was t.oo personal.                                 about the st udents' performance or
              aJloUler about that person. III the con-
                                                                                                                hehavior, rat.her t.han a~ statenwnt.s
              text of fieldwork education, feedback is            \\'1Iat makes feedlJa(:k effective for
                                                                                                                ahout. their personalit.:v or judgments
              "information given 1,0indicate the level       fiehhvork student.s'? Thp fnllo",1J1g
                                                                                                                about. tlIPI1I as fI('ople.
              of performance that has bf'en ac:hie\'('d      st.rategies w:ilJhelp ensure that feecl-
              in perfonnance of (I task. Feedback can        back cllhallCl'S rheir lPclrning and is             ~ Don't. overload st.ndPJlt.s \\ith t.oo
              therefore be positive or negative              perceived as bdn~ helpful, rarher Lhan              much feedback; it. is bet h'r receiver! in
              dependillg on whether Ihe task was             plmitive.                                           small ;'chunks" thaI II1('y (:<11l reflect on
              completed \vcll or not" (p. 6:3).2 The                                                             ,ll1d disCllSS lah'r.
                                                             :: Est.ahlish a climate of 1rnst so fel'd-
              clinical supenisionliteraturc defines
                                                             hack is not vi('\\'ed as'isIIl.              '; Be pn'pan>d for variat.ioll ill
              feedback more broadJy as "infommtion
                                                                                                                 respol\ses; Hot all slu(knt.s \vill n..'ad ill
              that supervisors conununicate      to t.heir      Make il,dearto stlHlenlsat UI('!J('gin-
              supen'isees abollt asppcts of their

                                                             ning oft11c fieldwork ('xpprit'I1c{' that
                                                                                                                 UIP smlle    w,,~·
                                                                                                                                to similar f('pdback.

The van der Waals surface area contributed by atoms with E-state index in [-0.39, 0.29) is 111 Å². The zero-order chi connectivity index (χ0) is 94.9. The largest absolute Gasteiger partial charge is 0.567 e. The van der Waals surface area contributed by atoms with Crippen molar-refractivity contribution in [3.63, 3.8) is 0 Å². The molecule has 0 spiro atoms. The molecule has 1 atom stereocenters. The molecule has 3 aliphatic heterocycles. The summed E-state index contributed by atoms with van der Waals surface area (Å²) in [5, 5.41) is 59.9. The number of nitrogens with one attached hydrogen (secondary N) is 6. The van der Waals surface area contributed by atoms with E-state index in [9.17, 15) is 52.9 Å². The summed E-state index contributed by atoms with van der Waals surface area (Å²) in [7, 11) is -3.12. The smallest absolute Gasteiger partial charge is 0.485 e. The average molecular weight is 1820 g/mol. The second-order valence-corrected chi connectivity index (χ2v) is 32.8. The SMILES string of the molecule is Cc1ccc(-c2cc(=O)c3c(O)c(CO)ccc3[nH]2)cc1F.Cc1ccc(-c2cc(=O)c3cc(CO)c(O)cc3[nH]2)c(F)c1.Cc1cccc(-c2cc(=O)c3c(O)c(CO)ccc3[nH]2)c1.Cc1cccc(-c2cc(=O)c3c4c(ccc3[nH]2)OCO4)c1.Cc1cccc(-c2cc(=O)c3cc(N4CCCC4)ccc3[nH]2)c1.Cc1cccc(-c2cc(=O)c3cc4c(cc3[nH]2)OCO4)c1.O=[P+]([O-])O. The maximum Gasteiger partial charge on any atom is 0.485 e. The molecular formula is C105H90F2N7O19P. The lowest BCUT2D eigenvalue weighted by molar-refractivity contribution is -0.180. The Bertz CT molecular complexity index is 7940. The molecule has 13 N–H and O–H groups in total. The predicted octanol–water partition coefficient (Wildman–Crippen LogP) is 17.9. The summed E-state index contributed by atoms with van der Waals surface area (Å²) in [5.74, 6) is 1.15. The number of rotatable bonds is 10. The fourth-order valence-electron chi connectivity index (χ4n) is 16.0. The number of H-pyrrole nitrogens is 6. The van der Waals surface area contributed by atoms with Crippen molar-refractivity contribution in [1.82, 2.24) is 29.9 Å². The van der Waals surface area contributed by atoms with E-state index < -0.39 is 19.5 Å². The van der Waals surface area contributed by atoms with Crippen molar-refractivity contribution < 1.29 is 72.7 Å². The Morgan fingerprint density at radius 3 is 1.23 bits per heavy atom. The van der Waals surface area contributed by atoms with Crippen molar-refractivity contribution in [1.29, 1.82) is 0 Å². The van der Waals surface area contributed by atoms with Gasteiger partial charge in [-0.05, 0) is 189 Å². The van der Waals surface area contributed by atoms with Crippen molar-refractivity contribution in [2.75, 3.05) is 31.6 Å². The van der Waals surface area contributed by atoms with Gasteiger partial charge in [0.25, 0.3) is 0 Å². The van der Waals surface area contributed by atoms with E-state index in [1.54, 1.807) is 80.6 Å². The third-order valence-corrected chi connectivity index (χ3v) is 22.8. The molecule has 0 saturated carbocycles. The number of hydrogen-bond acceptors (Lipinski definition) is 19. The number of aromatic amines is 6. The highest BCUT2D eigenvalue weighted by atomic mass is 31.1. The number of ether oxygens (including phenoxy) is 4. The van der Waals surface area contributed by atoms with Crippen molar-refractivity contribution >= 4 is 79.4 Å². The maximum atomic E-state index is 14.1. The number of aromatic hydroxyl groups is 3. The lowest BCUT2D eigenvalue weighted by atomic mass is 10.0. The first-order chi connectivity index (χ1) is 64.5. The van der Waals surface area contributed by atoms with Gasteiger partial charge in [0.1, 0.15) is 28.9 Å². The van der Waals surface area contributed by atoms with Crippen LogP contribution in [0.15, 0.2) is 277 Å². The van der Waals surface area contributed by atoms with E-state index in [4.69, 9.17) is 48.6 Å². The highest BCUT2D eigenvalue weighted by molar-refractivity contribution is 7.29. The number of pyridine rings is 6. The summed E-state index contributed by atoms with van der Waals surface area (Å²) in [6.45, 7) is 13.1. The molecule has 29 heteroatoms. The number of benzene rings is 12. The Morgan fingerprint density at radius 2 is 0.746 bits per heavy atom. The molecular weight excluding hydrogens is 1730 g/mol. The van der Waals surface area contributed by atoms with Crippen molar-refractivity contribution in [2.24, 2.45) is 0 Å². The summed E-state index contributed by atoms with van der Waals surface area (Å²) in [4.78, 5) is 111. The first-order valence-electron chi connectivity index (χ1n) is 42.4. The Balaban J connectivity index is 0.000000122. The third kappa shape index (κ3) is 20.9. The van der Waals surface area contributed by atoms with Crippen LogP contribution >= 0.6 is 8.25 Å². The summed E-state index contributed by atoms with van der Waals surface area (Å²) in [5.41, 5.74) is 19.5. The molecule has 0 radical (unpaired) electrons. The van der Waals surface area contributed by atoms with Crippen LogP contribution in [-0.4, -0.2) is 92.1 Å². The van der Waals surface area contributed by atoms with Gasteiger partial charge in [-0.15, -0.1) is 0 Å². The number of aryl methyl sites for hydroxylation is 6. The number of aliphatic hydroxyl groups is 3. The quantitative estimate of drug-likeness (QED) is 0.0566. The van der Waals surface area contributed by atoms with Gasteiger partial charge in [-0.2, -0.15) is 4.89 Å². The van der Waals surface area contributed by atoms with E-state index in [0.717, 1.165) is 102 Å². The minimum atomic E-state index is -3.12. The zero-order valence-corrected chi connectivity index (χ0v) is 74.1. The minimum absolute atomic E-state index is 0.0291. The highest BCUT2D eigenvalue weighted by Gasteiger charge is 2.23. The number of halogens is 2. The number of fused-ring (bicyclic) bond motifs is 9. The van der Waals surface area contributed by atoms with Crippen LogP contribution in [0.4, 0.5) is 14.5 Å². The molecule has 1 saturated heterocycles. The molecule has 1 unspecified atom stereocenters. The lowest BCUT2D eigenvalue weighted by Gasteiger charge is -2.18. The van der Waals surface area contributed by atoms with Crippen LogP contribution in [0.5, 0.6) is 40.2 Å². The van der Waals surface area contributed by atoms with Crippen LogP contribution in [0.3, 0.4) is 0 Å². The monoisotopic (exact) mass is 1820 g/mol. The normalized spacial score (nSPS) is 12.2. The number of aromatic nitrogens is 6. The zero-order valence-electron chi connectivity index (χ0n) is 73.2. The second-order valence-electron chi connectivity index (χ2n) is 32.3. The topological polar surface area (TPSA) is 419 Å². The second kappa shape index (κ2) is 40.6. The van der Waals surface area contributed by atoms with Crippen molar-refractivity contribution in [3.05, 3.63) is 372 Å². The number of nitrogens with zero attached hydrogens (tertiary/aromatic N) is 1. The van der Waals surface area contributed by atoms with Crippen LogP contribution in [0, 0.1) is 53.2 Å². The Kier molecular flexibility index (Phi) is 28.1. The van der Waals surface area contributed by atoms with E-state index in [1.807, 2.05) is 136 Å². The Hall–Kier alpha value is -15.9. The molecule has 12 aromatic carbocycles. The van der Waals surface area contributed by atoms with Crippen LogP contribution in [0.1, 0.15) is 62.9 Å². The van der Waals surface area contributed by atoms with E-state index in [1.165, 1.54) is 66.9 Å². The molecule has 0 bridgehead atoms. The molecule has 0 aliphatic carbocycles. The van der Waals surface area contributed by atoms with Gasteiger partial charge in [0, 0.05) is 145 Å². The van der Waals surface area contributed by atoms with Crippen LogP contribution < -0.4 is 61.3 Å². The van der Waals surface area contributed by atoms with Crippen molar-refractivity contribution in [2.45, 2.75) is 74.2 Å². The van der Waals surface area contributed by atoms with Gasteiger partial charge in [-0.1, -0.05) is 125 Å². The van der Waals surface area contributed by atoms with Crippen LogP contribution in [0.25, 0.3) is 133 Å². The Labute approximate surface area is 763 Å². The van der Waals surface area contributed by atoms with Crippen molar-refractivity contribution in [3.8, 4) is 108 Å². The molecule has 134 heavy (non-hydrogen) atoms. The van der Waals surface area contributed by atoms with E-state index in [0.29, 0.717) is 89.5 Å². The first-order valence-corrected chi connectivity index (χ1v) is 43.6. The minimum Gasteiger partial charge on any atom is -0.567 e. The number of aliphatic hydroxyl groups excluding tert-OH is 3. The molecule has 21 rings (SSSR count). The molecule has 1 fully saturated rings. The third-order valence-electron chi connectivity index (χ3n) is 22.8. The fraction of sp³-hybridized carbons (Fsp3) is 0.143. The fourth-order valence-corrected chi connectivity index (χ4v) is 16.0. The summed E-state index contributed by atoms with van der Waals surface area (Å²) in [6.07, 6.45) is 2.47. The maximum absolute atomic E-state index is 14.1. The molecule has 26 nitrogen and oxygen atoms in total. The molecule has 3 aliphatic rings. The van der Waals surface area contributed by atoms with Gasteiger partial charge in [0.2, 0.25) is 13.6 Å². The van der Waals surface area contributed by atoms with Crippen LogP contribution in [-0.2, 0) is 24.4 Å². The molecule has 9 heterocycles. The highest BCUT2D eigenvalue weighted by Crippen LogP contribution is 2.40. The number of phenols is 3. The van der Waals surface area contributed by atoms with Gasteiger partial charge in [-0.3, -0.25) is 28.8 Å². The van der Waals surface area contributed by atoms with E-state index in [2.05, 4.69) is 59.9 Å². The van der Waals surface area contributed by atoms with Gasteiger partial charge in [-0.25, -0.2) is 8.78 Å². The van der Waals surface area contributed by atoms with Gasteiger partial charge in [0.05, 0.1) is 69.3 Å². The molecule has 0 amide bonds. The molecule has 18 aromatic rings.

skills, attitlKks, behmior, alld appear-       you \dl be giving t!1('In regular fpedba('k.        £.   l)St' sup]1ortiw I('dllliques   w]lcn
              ance t.hat may illtluem:e their perfor-                                 y
                                                             and tdl Ihem 110'.·\' ou will he ghing it           providing sll1<l('1Ils\\ith feedback to
              mance clielils or affect tilt'                                slHlnHaries, aftt:r Pilch
                                                             (f'.g .. \ia \\'cekl:,>'                            demo!lslratP thaI you arc inv('sh~d in
              supervisory r(~latiOllship" (p. ;~).:I         client. evaluation, etc.).                          hC'ipil1gtheI\l kam.
              Feedback in fidrhvork education can
                                                             ~ PrO\ido f('('dhack in a privatp s('\,liJlg        t!" WheIl ~rO\J hav(' to give a student.
              either he formal (sHch as usillg the
                                                             rather tllan in front of oll\('rs.                  IH'gativ(' f('('dback ahout pNfonnaIlce,
              Fieldwork PerformancE' Evaluationl or
              Student. Evaluation of Fieldwork               II Creat.e an (~lIvirolllHeJ\1t.hal ill\-it<'s
                                                                                                                 hdp Illfll () a goal or challenge that
              Experience:') or informal (stIch as a          seJf-aSS(>ssIIWJ1It'.g., startl)y askil1g,
                                                                               (                                 hc' or sill' want.s t,o work 011.

OTPRACTlCE*             1HEJ<11.2.(KI(,
                SEPTI .•.•
                                                                                                                                     :31    Encourage your students                      to ask for
                                                                                                                                     feedback and point out t.o them the many
                                                                                                                                     other venues for getting feedback (e,g.,
                                                                                                                                     fellow stu~leIlts. other professionals                          on the
         \\irdc,,]1)         lion rapine
                         "' ••             _cn.on.
                                                                                                                                     tranl, Cliell15).